The seven artists in ‘Seven Ways’ are: Nell Close, Clare Cummins, Miles Fairhurst, Jazz Green, Richard Hunter, Dee Nickerson and Julie Noad.

wymondham arts centre - seven ways exhibition

Seven Ways promises to be an engaging and eclectic art exhibition, showcasing the seven artists very different approaches – from gentle observations of country ways, musical elements of still life, scenes of nature, landscape and skies to bold abstract forms and textures of the earth.

The exhibition ‘Seven Ways’ at Wymondham Arts Centre is open daily from 29th May to 10th June 2012: Monday – Saturday 10am – 5pm, Sundays 12 noon – 5pm.

wymondham arts centre - beckets chapel

Wymondham Arts Centre is located in Becket’s Chapel, the second oldest building in the town of Wymondham, founded as a chantry in 1174 by William D’Albini, the grandson of William D’Albini who founded Wymondham Abbey. Read more about the history of Becket’s Chapel.

29 May to 10 June 2012

Wymondham Arts Centre
Becket’s Chapel
Church Street
Norfolk NR18 OPH

Update:  some more pictures of the ‘Seven Ways’ art exhibition at Wymondham Arts Centre, closes Sunday 10th June, 2012…

[ceramics by Clare Cummins, paintings by Miles Fairhurst]

[paintings by Dee Nickerson]

[still life paintings by Nell Close]


* A courtesy note from the artist: Wymondham is pronounced windh’um, not wy-mond-ham as might be expected…

not a painting, not a sculpture

Wednesday 7 December 2011

more pictures from the artist’s studio. it’s not a painting, not a sculpture…

wood, bark, abstract art on panel

it’s quite dark in the cave and things dry quite slowly…

wood bark, trees, abstract art on panel

the remains of the day (a previous day, with a knife and fork)…

wood, trees, bark, abstract art sculpture


wood, bark, textural abstract sculptural art


wood, trees, bark, abstract art sculptural


things are not perfect. i won’t waste time with too many focused words today, people like to look at the pictures…

nature, reclaim, change, transience, decay, disintegrate, rot, renewal, trees, garden, prune, cut, lop, fell, fall, crack, axe, sort, stack, season, slumber, lumber, weather, time, rain, cold, drizzling, damp, heat, sun, haze, light, shadows, dark, layers, edges, shifting, shapes, scrapes, textures, crackling, fire, warmth, habitat, shelter, wood, bark, out of the woods, into the cave, art, no landscapes, no people…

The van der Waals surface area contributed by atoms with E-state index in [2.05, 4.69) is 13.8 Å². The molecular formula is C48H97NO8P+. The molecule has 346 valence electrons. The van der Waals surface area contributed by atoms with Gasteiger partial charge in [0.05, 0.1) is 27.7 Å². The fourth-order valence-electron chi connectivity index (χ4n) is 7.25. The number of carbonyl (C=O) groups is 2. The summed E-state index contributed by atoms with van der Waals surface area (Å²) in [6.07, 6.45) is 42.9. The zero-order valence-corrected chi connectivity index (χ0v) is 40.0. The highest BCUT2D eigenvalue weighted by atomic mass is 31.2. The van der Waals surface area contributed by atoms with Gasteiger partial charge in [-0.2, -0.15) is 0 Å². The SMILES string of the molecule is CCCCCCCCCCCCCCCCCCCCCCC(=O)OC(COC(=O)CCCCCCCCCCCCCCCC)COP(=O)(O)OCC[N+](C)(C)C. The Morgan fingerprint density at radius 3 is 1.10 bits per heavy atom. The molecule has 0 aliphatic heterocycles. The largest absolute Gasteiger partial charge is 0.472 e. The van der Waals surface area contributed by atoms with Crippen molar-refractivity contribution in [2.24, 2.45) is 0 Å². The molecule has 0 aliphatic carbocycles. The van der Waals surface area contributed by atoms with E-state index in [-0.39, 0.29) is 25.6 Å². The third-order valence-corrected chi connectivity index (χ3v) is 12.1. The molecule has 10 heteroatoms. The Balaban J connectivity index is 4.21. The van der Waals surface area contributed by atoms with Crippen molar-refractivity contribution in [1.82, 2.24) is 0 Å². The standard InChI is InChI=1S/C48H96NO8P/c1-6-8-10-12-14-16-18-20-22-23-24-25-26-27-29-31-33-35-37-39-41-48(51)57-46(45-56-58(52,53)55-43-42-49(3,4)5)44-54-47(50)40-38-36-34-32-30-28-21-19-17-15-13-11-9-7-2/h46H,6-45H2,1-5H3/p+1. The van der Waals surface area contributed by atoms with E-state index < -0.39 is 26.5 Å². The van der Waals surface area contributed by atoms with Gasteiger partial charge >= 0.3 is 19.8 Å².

i have been working in the evenings, mostly (in the dark cave, away from images of reality). i have enjoyed working on these new pieces although perhaps enjoy is not the most appropriate word in this context. the process of making feels very focused, methodical, mindful, intimate, quiet, intense, as the work begins to take on subtleties of surface and there is some excitement in them coming to a considered conclusion.

i can’t recall a famous artist ever saying that they love what they do. they may speak of passion, determination, a sense of enquiry or curiosity, about scenes & situations, the issues & incidents of life. to simply love art implies unconditional acceptance that everything is perfect (or at least, it feels right), but making art is always a struggle of the will to make meaningful new things, to make them in a way that makes sense (and purpose). however, like the wabi sabi phrase, ‘nothing is ever finished’, making art also feels like a thoughtful, ongoing conversation, the memory of which lingers strongly in the mind long after the event, to be resumed again on another day…

see also the previous post, on making art again

in other news… i have acquired a new book to read, which you might have deciphered from a previous post. i have only read the first few pages, my ears and eyes are very tired…